The best of the final product is not found in its story, but in its cast. From movie legend Charles Dance to eighth Doctor Paul McGann–as well as returning favorites Lance Henriksen and Sigourney Weaver–the people inhabiting Fiorina 161 are often the most intimidating creatures on screen. The inmates maintaining the derelict refinery are cold, vile, and–despite their religion and wish for harmony–violent, angry beasts with no idea what they’re up against. Yet, we’re rooting for them. We’re not with them, per se, but in this fight, we’re certainly on the same team.
“In an insane world a sane man must appear insane.”
Golic, played by Paul McGann, is a minor character with a profound purpose. A sadistic woman-killer who is an outcast amongst his prison peers finds something in the monster that strikes his fancy. Unlike Weyland-Yutani, Golic idolizes the monster for its depravity and terror—not its use as a weapon. This is terrifying. If there is one thing a Xenomorph doesn’t need, it’s an ally.
The monster found in this installment features a distinct variation from its predecessors. For the first time, we learn that the Xenomorph inherits traits from its host. Instead of the tiny chestburster that made its début in Ridley Scott’s feature, we’re treated with a four-legged beast—erupted from the stomach of a butcher-ready cow, suspended from the ceiling. This new method of birth, known now as the “bambi-burster” makes an already dangerous creature much more terrifying. This Alien is faster and much more agile than its relatives.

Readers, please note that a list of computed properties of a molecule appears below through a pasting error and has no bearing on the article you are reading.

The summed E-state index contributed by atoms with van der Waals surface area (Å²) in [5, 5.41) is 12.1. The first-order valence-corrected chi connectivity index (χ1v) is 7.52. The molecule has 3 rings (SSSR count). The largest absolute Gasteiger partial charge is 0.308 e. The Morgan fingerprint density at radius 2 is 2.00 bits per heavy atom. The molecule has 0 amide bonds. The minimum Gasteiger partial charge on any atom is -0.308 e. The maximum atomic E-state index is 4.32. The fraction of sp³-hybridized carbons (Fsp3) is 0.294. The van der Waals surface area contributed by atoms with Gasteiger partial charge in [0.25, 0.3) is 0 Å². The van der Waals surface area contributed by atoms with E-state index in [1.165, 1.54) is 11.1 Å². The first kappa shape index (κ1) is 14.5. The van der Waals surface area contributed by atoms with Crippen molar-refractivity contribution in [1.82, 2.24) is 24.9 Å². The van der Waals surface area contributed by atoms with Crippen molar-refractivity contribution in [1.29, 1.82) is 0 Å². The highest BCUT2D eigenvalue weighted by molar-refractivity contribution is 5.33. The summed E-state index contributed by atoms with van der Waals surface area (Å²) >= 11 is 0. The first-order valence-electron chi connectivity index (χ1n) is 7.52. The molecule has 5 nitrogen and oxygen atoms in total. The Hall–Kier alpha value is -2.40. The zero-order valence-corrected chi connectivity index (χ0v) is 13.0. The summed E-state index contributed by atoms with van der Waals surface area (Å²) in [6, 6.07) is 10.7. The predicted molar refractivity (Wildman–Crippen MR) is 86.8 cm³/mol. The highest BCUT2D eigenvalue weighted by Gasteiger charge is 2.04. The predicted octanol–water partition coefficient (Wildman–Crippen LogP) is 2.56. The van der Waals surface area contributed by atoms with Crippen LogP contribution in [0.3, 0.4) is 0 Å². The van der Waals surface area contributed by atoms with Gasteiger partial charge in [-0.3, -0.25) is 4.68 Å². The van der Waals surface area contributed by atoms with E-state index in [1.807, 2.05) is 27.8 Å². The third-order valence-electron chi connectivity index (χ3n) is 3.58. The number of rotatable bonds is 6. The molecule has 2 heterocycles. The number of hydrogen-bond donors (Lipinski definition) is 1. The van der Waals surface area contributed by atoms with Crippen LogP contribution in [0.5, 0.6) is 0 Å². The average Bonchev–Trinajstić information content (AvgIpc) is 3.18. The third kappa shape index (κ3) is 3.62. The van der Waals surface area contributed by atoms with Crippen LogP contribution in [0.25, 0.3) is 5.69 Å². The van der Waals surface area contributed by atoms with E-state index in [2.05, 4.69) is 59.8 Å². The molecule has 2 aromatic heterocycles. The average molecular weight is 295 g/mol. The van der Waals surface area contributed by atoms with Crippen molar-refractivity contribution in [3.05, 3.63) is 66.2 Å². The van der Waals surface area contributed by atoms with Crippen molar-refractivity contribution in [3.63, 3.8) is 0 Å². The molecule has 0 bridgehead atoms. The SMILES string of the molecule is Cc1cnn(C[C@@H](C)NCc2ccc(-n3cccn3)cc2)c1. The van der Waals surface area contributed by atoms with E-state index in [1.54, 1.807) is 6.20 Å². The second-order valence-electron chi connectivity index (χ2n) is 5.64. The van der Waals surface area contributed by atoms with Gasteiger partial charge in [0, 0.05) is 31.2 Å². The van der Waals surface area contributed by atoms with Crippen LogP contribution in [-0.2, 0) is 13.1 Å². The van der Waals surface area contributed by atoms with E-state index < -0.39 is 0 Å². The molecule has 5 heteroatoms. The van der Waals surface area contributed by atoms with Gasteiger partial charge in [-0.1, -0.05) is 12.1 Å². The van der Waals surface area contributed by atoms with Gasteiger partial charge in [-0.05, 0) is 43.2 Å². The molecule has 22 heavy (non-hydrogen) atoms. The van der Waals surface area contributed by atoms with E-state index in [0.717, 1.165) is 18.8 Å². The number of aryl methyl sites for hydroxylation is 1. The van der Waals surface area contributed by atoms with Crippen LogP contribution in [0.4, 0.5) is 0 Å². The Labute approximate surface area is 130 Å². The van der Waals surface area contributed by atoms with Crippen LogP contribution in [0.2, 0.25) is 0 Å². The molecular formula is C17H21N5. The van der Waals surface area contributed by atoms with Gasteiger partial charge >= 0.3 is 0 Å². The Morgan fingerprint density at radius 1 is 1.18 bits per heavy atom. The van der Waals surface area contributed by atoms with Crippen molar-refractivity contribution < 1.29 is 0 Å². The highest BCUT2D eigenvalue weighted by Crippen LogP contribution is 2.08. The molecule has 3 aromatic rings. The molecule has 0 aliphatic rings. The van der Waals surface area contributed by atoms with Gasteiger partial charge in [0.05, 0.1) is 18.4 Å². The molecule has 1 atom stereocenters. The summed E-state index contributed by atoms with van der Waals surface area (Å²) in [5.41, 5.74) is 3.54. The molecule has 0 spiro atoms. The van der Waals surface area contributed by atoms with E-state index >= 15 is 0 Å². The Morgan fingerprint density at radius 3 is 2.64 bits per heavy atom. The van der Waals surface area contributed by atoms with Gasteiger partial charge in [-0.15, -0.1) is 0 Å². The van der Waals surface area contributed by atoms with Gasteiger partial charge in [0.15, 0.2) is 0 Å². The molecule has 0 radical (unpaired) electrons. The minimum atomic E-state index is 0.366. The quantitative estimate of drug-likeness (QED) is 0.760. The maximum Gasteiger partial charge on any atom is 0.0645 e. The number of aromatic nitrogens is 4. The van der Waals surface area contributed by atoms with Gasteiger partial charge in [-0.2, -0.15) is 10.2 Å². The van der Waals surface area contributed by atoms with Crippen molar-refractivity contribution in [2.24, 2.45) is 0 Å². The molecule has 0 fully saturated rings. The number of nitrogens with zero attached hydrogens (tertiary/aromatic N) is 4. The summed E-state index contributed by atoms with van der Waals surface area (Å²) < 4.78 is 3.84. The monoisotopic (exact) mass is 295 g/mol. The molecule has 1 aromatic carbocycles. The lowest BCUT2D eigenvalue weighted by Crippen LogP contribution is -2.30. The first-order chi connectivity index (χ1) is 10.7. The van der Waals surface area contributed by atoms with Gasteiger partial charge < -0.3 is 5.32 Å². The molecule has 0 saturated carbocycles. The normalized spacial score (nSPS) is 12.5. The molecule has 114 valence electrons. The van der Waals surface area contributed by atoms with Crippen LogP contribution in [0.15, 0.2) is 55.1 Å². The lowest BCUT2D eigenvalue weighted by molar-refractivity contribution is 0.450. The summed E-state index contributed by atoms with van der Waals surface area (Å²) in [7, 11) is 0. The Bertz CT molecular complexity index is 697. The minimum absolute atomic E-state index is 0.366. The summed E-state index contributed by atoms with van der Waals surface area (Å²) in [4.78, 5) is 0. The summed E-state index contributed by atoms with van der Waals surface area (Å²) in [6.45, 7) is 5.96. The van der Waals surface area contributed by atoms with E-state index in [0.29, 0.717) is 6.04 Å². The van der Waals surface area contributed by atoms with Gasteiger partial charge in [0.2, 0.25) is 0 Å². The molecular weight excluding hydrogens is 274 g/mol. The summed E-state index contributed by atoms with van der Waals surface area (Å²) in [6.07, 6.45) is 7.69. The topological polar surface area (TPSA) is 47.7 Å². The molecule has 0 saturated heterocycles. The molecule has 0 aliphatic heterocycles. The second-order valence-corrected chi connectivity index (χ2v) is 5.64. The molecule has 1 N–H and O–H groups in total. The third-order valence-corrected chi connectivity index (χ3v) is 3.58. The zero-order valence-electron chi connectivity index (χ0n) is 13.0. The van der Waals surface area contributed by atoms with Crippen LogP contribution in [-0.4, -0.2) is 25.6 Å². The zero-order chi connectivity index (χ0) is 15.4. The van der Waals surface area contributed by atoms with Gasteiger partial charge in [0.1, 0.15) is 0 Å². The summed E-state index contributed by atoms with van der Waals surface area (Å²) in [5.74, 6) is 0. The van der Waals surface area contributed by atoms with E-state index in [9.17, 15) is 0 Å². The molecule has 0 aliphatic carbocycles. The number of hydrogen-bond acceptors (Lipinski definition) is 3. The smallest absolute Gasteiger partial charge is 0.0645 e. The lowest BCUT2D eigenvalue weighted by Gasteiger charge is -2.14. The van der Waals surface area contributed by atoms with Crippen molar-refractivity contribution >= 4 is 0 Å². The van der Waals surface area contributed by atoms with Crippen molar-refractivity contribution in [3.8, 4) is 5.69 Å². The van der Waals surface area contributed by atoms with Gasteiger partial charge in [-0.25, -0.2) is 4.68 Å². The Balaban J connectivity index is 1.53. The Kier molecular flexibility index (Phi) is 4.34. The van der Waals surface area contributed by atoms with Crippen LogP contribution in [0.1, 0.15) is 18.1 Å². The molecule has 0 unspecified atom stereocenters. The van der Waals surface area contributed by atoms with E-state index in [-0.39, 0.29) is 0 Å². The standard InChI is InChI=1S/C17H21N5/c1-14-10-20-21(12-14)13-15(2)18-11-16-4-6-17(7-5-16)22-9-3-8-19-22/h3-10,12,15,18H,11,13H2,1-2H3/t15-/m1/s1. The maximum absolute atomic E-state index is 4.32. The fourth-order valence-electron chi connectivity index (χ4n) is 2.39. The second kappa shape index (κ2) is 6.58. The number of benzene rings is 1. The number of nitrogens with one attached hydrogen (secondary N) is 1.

Ripley carrying the new queen was a clever twist. It’s not so much a reveal as it is a slow realization, but it provides depth and an anticipation that maybe–once the beast on Fury is dead–the fight still won’t be over. Undertones of rape play out from start to finish. Maybe that’s a bit on-the-nose with all of the rapists running about the refinery, but a decent comparison to the way the Xenomorph has forced its way into Ripley’s life in so many awful ways.
In the end, the most obvious theme that courses throughout Alien 3 is the pervasive need for something to believe in. For the inmates, God is their light, their saving grace and guide. For Golic, the monster, his “dragon” is his deity. And for Ripley? Somehow she holds onto hope. Despite her lifetime of tragedy, she clings to the idea of a universe without the beast. She’ll do anything to make that happen.
For all its faults, and through all of the hassles plaguing the film’s production, Alien 3 came out alright. The story isn’t the most compelling, but it is solid. David Fincher’s debut won’t be remembered as one of his best, but it is an underrated gem of science fiction and an appreciably salvaged entry in the saga of Alien.
More of my entries from the 31 Days of Halloween series: